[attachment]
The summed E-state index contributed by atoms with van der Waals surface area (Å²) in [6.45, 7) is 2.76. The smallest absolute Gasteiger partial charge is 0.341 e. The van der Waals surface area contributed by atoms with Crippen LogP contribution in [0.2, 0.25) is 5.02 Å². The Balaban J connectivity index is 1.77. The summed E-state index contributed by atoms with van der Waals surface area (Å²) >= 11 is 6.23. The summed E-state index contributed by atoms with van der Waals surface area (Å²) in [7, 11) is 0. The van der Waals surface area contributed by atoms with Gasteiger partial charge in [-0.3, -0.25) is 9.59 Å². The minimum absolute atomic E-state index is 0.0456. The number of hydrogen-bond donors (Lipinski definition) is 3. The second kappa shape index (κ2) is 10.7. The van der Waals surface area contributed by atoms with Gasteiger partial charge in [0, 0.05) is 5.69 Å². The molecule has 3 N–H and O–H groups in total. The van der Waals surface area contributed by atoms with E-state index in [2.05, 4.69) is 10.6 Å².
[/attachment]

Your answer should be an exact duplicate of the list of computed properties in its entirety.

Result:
The summed E-state index contributed by atoms with van der Waals surface area (Å²) in [6.45, 7) is 2.76. The smallest absolute Gasteiger partial charge is 0.341 e. The van der Waals surface area contributed by atoms with Crippen LogP contribution in [0.2, 0.25) is 5.02 Å². The Balaban J connectivity index is 1.77. The summed E-state index contributed by atoms with van der Waals surface area (Å²) >= 11 is 6.23. The summed E-state index contributed by atoms with van der Waals surface area (Å²) in [7, 11) is 0. The van der Waals surface area contributed by atoms with Gasteiger partial charge in [-0.3, -0.25) is 9.59 Å². The minimum absolute atomic E-state index is 0.0456. The number of hydrogen-bond donors (Lipinski definition) is 3. The second kappa shape index (κ2) is 10.7. The van der Waals surface area contributed by atoms with Gasteiger partial charge in [0, 0.05) is 5.69 Å². The molecule has 3 N–H and O–H groups in total. The van der Waals surface area contributed by atoms with E-state index in [2.05, 4.69) is 10.6 Å².